A Senior Research Fellow at Chatham House, he is also a Visiting Fellow at the Changing Character of War Programme at Pembroke College, Oxford and an Academic Visitor at St Antony’s College, Oxford. NATO, the Defence Academy of the UK and King’s College, London have all employed him at different times over the last decade. He founded the Russia Research Network in 2006, and continues as its Director.
Monaghan applied the “Page 99 Test” to his new book, The New Politics of Russia: Interpreting Change, and reported the following:
Page 99 of The New Politics of Russia illustrates well the book’s argument and its attempt to refocus our interpretation of developments in Russia.Visit Andrew Monaghan's website.
The book explores why Russia so often surprises the West and how developments in Russia might be better interpreted. There are three threads to the argument. The first examines Western views of Russia, noting that resources dedicated to Russia watching have been significantly reduced since the 1980s, and that the dominant theme in analysis has been Russia’s transition towards – or away from – democracy.
The second thread explores the relationship between the Euro-Atlantic community and Russia since the 1990s, providing an overview of the increasingly systemic sense of strategic dissonance between Western capitals and Moscow. Not only are there numerous policy disagreements, but each party draws different conclusions from the same body of evidence. Furthermore, Moscow defines important questions, such as how to deal with terrorism, in different ways to the Euro-Atlantic community. Taken together, this has created a sense of “differing worlds” that highlights this dissonance. The ongoing emergency in Ukraine and war in Syria are two important illustrations of this dissonance.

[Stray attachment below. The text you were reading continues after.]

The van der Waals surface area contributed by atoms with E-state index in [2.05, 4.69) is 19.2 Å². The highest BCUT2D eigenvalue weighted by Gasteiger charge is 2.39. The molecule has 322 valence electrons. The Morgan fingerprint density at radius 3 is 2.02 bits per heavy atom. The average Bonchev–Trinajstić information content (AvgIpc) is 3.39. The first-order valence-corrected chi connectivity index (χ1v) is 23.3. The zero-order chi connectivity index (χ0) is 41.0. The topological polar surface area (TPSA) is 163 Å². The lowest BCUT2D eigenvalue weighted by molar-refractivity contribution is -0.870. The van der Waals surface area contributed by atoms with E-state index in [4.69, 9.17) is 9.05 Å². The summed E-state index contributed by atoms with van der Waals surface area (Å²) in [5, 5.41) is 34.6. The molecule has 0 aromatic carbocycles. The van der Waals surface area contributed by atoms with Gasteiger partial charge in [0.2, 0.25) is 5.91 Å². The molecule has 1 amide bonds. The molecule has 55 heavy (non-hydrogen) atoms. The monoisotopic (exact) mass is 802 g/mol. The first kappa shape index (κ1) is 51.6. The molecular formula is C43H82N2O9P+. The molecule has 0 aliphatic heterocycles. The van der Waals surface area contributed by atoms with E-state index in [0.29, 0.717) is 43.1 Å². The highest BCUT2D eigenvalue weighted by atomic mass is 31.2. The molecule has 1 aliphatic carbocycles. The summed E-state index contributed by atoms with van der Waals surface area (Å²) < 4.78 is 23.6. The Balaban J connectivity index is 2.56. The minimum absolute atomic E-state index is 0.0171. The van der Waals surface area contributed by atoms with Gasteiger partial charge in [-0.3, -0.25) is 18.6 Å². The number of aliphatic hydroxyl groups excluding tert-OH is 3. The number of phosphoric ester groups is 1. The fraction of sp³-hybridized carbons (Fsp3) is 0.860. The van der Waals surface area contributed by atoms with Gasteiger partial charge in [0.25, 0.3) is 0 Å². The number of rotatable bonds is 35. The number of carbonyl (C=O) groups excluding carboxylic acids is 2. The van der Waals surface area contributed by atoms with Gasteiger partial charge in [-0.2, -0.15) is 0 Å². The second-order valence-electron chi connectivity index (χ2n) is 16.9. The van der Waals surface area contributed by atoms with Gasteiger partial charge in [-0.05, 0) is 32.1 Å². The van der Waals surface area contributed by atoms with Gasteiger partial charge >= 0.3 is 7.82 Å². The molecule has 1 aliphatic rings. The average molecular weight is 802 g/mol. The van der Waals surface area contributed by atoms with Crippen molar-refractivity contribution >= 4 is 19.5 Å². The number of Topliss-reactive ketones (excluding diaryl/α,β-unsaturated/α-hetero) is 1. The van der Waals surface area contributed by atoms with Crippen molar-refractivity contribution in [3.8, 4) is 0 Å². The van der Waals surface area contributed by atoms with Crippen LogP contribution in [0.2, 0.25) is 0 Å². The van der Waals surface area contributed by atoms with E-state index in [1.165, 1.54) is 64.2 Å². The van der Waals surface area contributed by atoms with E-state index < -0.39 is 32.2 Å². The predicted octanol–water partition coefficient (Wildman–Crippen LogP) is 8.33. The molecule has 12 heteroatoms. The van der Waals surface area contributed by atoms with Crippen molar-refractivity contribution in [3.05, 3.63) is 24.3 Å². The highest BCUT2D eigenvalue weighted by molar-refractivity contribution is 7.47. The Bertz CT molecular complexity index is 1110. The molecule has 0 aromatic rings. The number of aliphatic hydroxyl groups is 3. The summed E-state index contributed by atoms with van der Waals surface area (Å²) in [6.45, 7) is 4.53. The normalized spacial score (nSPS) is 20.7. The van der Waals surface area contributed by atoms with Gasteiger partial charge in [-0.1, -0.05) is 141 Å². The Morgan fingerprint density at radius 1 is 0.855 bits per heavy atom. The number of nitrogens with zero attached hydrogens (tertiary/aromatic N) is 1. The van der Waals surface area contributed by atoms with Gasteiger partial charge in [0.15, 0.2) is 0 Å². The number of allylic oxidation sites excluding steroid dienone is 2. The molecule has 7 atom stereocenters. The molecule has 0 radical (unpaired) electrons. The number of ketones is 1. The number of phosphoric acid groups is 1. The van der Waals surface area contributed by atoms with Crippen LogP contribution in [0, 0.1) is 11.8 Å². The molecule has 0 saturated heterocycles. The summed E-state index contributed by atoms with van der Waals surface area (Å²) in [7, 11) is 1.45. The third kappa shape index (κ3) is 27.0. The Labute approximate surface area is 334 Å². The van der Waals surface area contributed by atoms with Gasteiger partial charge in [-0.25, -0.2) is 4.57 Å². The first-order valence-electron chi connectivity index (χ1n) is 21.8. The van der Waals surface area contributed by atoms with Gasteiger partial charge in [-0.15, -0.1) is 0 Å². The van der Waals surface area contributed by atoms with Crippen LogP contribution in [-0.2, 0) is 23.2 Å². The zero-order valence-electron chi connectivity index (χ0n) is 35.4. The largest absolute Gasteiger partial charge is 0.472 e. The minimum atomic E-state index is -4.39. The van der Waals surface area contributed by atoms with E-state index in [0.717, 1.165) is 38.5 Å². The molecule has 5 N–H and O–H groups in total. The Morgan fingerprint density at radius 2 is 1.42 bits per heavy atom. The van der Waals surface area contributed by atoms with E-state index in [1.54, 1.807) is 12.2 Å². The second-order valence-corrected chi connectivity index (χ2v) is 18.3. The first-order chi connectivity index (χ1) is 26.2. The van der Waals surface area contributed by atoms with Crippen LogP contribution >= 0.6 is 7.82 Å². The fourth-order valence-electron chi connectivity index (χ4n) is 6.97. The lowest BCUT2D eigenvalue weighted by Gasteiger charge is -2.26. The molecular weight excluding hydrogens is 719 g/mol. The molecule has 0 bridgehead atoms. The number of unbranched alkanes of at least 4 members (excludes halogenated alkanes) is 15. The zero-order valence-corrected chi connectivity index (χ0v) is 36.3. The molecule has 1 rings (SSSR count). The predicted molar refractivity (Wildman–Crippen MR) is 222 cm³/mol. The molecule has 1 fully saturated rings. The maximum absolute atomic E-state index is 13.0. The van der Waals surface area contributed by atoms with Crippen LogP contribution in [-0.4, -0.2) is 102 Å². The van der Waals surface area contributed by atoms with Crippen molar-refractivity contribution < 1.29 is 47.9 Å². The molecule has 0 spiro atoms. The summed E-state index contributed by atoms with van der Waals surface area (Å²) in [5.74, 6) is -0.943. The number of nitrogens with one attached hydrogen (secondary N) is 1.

The third thread concerns Russian domestic politics, arguing that evidence is selected to emphasis transition to democracy – the nature of the protest demonstrations in 2011-2012 and the often hoped for “end of the Putin era”. Yet much important evidence is overlooked, both in terms of the wider political landscape and “who is who”, and, for want of a better phrase, how Russian “political culture” might be understood.
This returns us to page 99. It is an important page for the argument of the book, coming in the chapter that explores party politics and the opposition. Here is a critique of the reflexive nature of much Western analysis, the laundered imprecision in Western estimates, with an emphasis on the need for greater precision. There is also a reminder of the monetisation protests in 2005 – a significant event in Russian post-Soviet political history, but one that is often forgotten by western observers and how it has had long-lasting consequences.
We are entering a new era of relations with Russia. To better understand these changes, we need to reframe our questions about Russia towards a more nuanced interpretation of Russian state power, particularly the economic and military elements.